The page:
We’ve decided that we’re going to hold off on writing our group reviews until around Thanksgiving – in order to give as many of our writers a chance to play the games at the fall conventions (Great Lakes Games, Sasquatch, BGG.con, EuroQuest, Basement Con, Lobster Trap, etc) and allow for as many comments as possible on the new games.
In the meantime, I thought I would write up some quick mini-capsule reviews of some of the new games that I’ve played. Most of the games have only been played once, so clearly my opinions are still forming on the games – but I know that many people are trying to figure out which games they want to buy/try first, and to that end, any opinions will be helpful. These thoughts will eventually be edited/incorporated into the full review that will come in the next few months, but I will try to talk about the new games a little bit at a time until we’re ready for full reviews. I will try to give a short description of the game(s) in each piece and some quick thoughts about them. The rules are not meant to be comprehensive – merely enough to give a flavor for how the game works.
- Designer: Bjorn Heismann
- Publisher: Amigo
- Mechanics: real time dice rolling, set collection
Gameplay: Board of different colored spaces has 6 turtles randomly drawn and placed on map. Each player rolls 5 dice simultaneously, trying to arrange the colors correctly. Can re-roll as much as you want. Fastest player goes first. Players then move their pawn onto colored board spaces in the order of the dice. If you move your pawn onto a space with a turtle tlie, you collect it. At end of round, you draw turtles to bring the board total back up to 5. Game goes until all turtles are collected. You score 8 points for each set of 6 differently colored turtles. Otherwise, turtles are worth one point each.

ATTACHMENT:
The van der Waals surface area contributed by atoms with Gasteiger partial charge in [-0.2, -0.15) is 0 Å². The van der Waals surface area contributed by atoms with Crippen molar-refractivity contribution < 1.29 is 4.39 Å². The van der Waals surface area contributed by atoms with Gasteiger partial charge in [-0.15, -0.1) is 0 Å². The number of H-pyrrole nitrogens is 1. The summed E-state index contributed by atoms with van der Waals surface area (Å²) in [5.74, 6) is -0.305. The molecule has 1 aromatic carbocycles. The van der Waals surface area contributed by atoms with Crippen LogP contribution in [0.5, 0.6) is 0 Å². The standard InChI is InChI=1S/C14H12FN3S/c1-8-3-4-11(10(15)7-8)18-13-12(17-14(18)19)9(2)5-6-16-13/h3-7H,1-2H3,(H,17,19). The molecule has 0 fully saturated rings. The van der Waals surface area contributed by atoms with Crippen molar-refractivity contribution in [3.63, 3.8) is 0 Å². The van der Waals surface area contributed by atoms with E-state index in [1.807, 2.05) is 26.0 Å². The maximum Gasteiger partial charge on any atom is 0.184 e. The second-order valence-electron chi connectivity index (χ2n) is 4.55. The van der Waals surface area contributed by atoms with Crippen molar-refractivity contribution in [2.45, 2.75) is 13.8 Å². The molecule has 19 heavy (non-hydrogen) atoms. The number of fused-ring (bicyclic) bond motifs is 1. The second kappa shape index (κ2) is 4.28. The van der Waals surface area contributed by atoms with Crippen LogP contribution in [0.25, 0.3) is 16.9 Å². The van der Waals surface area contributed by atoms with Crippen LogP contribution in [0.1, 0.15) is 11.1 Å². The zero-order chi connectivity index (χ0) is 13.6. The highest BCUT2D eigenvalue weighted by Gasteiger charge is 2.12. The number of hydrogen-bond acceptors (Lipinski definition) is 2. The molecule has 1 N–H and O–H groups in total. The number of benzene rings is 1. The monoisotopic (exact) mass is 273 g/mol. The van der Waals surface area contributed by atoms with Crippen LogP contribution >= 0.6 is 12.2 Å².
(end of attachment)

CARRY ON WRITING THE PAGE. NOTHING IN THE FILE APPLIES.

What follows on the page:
Thoughts: It’s a decent family game, but not something I’d play regularly with my adult group. My boys like the game, though the game can degenerate into looking for only one or two colors on your initial roll, placing the dice as quick as possible and only taking those few steps – but ensuring that you get a turtle each turn. If you approach it as a light family game, it’s a quick 20-30 minute game. With experienced gamers, I think the system can be “gamed” a bit, and it’s just not right for that group. That being said, having spoken with my friends at Amigo, they are committed to making solid family games, and in that regard, they have succeeded.
- Designer: Masao Suganuma
- Publisher: Grounding / Japon Brand
- Mechanics: dice rolling, deck/city building
Gameplay; Players start with the same two buildings. Each is triggered by a specific dice roll (sometimes on your own turn, sometimes on the roll of an opponent). On your turn, you roll dice, and then see if one or more of your cards is activated; this happens when the exact roll (either 1d6 or 2d6 is found on the top of your card). Most cards provide coins when activated. You can use coins to buy more cards – each with different numbers that activate them and with different payouts. The goal is to be the first to build four city cards (all players have the same 4 to build to win the game).
Thoughts: I really like this game. There is a lot of nice risk management in trying to get your cards activated – especially in deciding between rolling one or two dice on your turn. This can be important because your cards only activate when the exact roll is found on the card. The actions on the cards are different enough that there are multiple paths to victory, though in the end, players that roll their own numbers more often will tend to do better… After 2 games, the selection of cards feels a bit limited, but there is already an expansion out which gives about a dozen more card types, and this will hopefully widen the choices. But, even without those extra cards, I’m still looking forward to playing this one more. About 20-30 minutes per game – up to 4 players.